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Spread bets and CFDs are complex instruments and come with a high risk of losing money rapidly due to leverage. The vast majority of retail investor accounts lose money when trading CFDs / Spread betting with this provider. You should consider whether you understand how CFDs / Spread betting work and whether you can afford to take the high risk of losing your money.
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    European Central Bank - ECB Meeting Schedule

    What is the European Central Bank (ECB) Meeting?

    The European Central Bank (ECB) meeting is known as the Governing Council’s monetary policy meeting and is held every six weeks. Decisions regarding monetary policies and interest rates are made at the meeting, and changes tend to have a major impact on the world’s most popular currency pair: the EURUSD, which is the Euro vs. USD exchange rate. Other Euro-dominated pairs such as EURGBP, and EURCAD, EURAUD, tend to see large price swings on the day of the ECB rate meeting.

    For the ECB the main objective is to maintain stable prices (inflation) for the countries that use the Euro. Decisions made by the council are announced on the day of the meeting at 12.45 pm CET, this is done through a press release. Following this, there is a press conference on the day of the meeting, allowing the media to ask questions.


    Where is the ECB Located?

    European Central Bank Location - The European Central Bank was founded in 1998 and is an official institution of the European Union. It is currently situated in Frankfurt am Main in Germany. German_Frankfurt_map





    When is the next ECB Interest Rate Meeting?

    • October 27, 2022

    • December 15, 2022

    • February 22, 2023

    • March 16, 2023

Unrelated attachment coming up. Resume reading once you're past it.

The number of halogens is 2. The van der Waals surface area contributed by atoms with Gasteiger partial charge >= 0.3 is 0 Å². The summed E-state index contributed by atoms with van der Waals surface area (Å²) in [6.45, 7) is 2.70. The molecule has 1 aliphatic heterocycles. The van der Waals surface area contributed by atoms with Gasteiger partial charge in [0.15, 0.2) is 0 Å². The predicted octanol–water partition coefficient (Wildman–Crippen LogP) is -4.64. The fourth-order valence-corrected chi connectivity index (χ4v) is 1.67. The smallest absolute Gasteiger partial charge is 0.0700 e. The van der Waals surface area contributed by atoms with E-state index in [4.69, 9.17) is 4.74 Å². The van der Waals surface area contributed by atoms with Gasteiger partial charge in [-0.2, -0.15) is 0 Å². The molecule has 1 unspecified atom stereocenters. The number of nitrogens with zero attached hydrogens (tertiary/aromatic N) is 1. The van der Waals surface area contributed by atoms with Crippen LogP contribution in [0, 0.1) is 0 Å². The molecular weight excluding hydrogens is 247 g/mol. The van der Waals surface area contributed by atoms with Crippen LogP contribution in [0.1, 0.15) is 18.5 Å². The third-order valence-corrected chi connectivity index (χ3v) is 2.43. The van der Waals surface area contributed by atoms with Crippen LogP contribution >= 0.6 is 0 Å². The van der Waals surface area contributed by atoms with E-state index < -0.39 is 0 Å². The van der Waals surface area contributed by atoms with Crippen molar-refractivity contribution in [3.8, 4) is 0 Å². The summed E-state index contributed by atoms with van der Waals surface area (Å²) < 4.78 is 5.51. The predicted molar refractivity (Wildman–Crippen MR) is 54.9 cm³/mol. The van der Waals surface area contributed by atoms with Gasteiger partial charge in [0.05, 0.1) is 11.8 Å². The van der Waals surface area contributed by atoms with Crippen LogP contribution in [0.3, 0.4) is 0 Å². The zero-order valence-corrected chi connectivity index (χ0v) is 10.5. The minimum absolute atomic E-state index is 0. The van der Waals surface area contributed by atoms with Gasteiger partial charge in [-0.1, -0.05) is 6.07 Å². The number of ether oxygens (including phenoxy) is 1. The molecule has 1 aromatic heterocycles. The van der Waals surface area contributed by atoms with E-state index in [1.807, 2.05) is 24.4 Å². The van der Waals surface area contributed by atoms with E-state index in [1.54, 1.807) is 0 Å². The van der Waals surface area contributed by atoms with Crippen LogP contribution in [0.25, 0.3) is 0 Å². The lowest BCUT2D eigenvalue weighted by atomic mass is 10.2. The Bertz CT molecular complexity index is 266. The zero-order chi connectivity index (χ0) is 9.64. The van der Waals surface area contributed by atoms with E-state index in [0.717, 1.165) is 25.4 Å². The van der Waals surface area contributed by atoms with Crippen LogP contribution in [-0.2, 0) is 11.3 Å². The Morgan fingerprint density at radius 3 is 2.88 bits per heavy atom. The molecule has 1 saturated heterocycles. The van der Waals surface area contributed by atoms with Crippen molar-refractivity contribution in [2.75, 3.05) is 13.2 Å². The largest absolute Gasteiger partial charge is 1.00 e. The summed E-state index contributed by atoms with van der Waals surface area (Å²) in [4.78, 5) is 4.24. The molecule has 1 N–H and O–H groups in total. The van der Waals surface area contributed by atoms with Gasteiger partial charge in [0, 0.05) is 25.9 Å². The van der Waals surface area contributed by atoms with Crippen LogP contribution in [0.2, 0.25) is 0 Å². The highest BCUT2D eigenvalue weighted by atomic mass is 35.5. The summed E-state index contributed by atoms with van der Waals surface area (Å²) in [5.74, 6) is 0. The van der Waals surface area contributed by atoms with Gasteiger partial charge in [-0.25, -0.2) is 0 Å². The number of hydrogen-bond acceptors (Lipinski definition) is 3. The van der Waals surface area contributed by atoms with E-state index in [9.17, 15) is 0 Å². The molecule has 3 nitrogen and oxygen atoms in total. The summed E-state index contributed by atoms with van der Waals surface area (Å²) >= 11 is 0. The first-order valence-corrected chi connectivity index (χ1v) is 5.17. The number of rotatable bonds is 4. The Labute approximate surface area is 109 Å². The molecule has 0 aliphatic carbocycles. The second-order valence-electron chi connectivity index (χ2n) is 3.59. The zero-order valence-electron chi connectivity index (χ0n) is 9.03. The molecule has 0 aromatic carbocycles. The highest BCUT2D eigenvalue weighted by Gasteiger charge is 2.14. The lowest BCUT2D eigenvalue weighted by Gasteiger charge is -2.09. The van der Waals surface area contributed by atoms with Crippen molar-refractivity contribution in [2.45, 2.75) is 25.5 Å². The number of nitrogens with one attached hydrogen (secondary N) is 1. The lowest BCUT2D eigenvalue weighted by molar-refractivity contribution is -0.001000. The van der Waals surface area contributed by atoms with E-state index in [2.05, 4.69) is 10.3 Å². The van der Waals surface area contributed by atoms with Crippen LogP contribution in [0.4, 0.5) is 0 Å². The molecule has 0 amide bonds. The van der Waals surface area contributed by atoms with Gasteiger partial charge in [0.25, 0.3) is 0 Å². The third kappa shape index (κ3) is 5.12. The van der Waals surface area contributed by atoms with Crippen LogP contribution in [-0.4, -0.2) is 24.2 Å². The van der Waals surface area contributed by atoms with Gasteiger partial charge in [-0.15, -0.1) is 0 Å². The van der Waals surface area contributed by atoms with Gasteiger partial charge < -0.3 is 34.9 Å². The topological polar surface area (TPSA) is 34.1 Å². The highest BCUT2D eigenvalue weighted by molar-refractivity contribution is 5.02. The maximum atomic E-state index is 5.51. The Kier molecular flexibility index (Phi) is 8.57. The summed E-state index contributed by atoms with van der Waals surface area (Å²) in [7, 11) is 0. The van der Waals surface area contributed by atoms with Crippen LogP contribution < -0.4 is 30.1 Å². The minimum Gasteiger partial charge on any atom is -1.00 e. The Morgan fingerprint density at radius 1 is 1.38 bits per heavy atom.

• May 4, 2023

    Why is the ECB important?

    Traders and investors try to predict the outcome of the monetary policy meetings in order to position their portfolios or capitalise on short-term moves. If interest rates go up aggressively over shorter periods, traders can expect a ripple effect that decreases the value of stocks, bonds, and other securities. It tends, however, to increase the value of the Euro to other currencies.

    On the other hand, lower interest rates could have the opposite effect.

    To predict future monetary policies, traders examine the formation of the Governing Council, the distribution of voting rights between countries, and look at economic factors such as economic growth and inflation, and political decisions such as Brexit. Members of the governing council’s executive board make regular speeches and appearances at conferences where they can reveal some key thoughts on the current market and policy.


    How does the ECB meeting affect financial markets?

    The ECB meeting aims to set an inflation rate across the EU area of just under 2%. The meetings are highly significant for traders as it determines the official interest rates for the eurozone. Once the rates have been set, the national central banks (NCBs) are required by the ECB to use the rates for transactions with commercial banks.

    There are key rates that are set, these include the minimum bid rate, the deposit rate, and the marginal lending rate.

    The minimum bid rate is the rate set for one-week loans only.

    Deposit rates are the rates paid on deposits that have been held with NCBs.

    The marginal lending rate is only for overnight loans.

    The Governing Council also could apply something called quantitative easing (QE) when it is required. QE involves putting money into the economy to boost and encourage spending. The policies set by the ECB influence the interest rates set by commercial banks and other lenders.